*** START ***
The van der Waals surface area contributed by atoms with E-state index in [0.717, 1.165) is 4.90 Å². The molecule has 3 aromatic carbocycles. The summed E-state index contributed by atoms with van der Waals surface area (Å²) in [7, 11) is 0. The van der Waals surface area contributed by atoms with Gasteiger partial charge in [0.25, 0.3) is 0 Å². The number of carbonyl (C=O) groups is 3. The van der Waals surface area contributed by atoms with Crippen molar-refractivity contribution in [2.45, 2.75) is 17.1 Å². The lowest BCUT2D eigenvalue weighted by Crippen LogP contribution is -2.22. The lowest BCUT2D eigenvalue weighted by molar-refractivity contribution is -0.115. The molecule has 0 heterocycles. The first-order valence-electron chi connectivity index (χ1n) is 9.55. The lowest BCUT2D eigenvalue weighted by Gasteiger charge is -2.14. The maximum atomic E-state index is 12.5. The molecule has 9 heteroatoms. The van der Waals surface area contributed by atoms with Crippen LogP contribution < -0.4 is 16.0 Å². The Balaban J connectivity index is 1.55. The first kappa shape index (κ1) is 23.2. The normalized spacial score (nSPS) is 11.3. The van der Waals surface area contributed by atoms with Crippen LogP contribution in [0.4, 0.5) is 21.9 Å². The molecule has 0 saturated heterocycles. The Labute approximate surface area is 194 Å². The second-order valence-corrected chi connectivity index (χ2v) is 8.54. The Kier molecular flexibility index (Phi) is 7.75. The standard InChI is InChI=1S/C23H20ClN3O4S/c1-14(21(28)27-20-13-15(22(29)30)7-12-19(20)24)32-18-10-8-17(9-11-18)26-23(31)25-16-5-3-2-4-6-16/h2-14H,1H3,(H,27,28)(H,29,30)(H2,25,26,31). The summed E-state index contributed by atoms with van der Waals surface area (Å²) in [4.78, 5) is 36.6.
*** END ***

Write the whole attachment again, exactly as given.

The van der Waals surface area contributed by atoms with E-state index in [0.717, 1.165) is 4.90 Å². The molecule has 3 aromatic carbocycles. The summed E-state index contributed by atoms with van der Waals surface area (Å²) in [7, 11) is 0. The van der Waals surface area contributed by atoms with Gasteiger partial charge in [0.25, 0.3) is 0 Å². The number of carbonyl (C=O) groups is 3. The van der Waals surface area contributed by atoms with Crippen molar-refractivity contribution in [2.45, 2.75) is 17.1 Å². The lowest BCUT2D eigenvalue weighted by Crippen LogP contribution is -2.22. The lowest BCUT2D eigenvalue weighted by molar-refractivity contribution is -0.115. The molecule has 0 heterocycles. The first-order valence-electron chi connectivity index (χ1n) is 9.55. The lowest BCUT2D eigenvalue weighted by Gasteiger charge is -2.14. The maximum atomic E-state index is 12.5. The molecule has 9 heteroatoms. The van der Waals surface area contributed by atoms with Crippen LogP contribution < -0.4 is 16.0 Å². The Balaban J connectivity index is 1.55. The first kappa shape index (κ1) is 23.2. The normalized spacial score (nSPS) is 11.3. The van der Waals surface area contributed by atoms with Crippen LogP contribution in [0.4, 0.5) is 21.9 Å². The molecule has 0 saturated heterocycles. The Labute approximate surface area is 194 Å². The second-order valence-corrected chi connectivity index (χ2v) is 8.54. The Kier molecular flexibility index (Phi) is 7.75. The standard InChI is InChI=1S/C23H20ClN3O4S/c1-14(21(28)27-20-13-15(22(29)30)7-12-19(20)24)32-18-10-8-17(9-11-18)26-23(31)25-16-5-3-2-4-6-16/h2-14H,1H3,(H,27,28)(H,29,30)(H2,25,26,31). The summed E-state index contributed by atoms with van der Waals surface area (Å²) in [4.78, 5) is 36.6.